Mastering the Art of Food Shopping

Healthy eating starts with healthy shopping

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"Plan ahead." That's one of the most common suggestions you hear in regard to following a healthy diet. I know I say that to my patients all the time, advising them to equip their homes and offices with healthy foods. I put it this way—you wouldn't go into battle without ammunition, so how can you expect to eat well if you're not surrounding yourself with healthy fare?

But healthy eating hinges on healthy food shopping. With these tips, I'll help you master the art of effective food shopping.

1. Make a List

Never set foot in a supermarket without knowing ahead of time what you need. Keep a running tab on a kitchen notepad. Before heading out the door, make sure you've planned out your meals and snacks for the week. One trick: Rather than simply putting "fish" on the list, think about the veggie and grain you'll have with it. Make meals big enough to supply you with leftovers for lunch the next day. And keep in mind, a list is only as useful as your remembering to bring it to the store. If you're like me, and that's a challenge, consider keeping your list on your smartphone, which you're less likely to leave home without.

2. Never Go Hungry

To the store, that is. The hungrier you are, the more tempting all foods will appear. When I find myself hungry in the store, I usually pick up a bag of carrots, which are already on my shopping list, and start munching. (And I pay for the bag, of course.)

3. Leave Saboteurs Behind

As much as I love spending time with my husband, I find it is best if I leave him behind on these shopping trips. Unfortunately, he doesn't always like to stick with my list, and I'll find him grabbing foods that I specifically prefer to keep out of the house. (Fortunately for me, many of these foods are not tempting, but I know they can be for my patients.) As a side note, when my children were younger, I loved to bring them along. I feel that supermarkets are a great place to teach kids about healthy eating.

4. Shop the Entire Store, Not Just the Perimeter

I can't stand when people say, "Just shop the perimeter of the store." I will agree that the perimeter has lots of healthy foods, such as fresh fruits and veggies, and low-fat dairy. But the inner aisles do too. For example, beans, oatmeal, barley, sardines, olive oil, and sometimes frozen fruits and veggies are all found in the middle of the store.

5. Read the Labels

While it may sometimes feel as if you need a Ph.D. to understand food labels, keep it simple: the fewer ingredients, the better. Aim for products with more fiber, less added sugar, and lower amounts of sodium and saturated fat. Check and stick to portion sizes. My colleague, registered dietitian Bonnie Taub-Dix, who also contributes to this blog, wrote a great book Read It Before You Eat It, that can help make this process less daunting.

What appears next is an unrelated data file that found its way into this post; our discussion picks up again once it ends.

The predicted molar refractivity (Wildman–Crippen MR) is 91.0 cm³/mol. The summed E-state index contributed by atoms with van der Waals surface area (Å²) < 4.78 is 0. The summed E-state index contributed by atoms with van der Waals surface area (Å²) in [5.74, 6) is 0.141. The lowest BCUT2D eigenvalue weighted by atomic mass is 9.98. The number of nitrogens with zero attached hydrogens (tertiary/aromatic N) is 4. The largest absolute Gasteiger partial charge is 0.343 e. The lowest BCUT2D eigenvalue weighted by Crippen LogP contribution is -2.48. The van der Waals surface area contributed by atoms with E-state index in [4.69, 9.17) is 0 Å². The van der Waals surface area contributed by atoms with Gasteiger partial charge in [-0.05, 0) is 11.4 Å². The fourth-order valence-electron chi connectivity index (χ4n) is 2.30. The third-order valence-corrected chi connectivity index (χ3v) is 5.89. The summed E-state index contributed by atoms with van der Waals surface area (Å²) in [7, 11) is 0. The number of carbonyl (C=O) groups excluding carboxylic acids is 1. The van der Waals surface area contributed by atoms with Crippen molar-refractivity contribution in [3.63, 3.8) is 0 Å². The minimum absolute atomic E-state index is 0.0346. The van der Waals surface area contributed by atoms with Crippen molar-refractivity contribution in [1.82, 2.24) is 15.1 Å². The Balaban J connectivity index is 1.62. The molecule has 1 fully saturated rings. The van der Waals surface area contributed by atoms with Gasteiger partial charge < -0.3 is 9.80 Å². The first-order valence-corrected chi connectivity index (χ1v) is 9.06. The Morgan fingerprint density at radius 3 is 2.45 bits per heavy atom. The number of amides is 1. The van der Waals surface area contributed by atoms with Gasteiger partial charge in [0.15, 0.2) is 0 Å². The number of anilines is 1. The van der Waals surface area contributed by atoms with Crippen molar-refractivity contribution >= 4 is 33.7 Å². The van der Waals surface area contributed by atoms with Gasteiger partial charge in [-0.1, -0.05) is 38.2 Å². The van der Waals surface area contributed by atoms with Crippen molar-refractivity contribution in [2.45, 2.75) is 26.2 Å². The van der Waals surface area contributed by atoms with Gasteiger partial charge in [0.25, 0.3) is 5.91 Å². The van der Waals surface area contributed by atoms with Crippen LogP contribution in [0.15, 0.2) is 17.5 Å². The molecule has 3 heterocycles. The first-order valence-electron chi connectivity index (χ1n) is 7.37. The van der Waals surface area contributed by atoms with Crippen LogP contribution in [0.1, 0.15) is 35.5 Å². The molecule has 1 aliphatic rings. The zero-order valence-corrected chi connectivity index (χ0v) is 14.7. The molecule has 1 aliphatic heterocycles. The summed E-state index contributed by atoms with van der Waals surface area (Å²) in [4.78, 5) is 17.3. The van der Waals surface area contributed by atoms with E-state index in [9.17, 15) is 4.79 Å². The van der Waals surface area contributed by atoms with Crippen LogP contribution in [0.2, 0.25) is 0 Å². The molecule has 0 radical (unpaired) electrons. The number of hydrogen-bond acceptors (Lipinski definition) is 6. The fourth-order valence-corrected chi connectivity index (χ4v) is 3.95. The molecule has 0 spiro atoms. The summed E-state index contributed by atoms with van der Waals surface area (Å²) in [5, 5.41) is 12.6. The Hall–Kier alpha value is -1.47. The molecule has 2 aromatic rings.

6. Spend Less

Too often, I hear people complain that eating healthily is expensive. It really doesn't have to be. Buy in bulk; buy store brands; buy fruits and veggies that are in season (or buy frozen); and portion out and freeze leftovers (even if you live alone). Many stores also have discount cards these days, so you can save without having to cut out a single coupon.

The average person shouldn't need to go to the supermarket more than two to three times per week—one major shopping trip, followed by a couple of smaller ones to restock perishable items. If you think going once per month is sufficient, think again. There is no way fresh fruits and veggies—which you should be eating often—will keep for that long.

I go food shopping as often as needed to help surround myself with healthy foods, aka ammunition, to keep my weight and health in check. How about you?

Hungry for more? Write to eatandrun@usnews.com with your questions, concerns, and feedback.

Keri Gans, MS, RD, CDN, is a registered dietitian, media personality, spokesperson, and author of The Small Change Diet. Gans's expert nutrition advice has been featured in Glamour, Fitness, Health, Self and Shape, and on national television and radio, including The Dr. Oz Show, Good Morning America, ABC News, Primetime, and Sirius/XM Dr. Radio.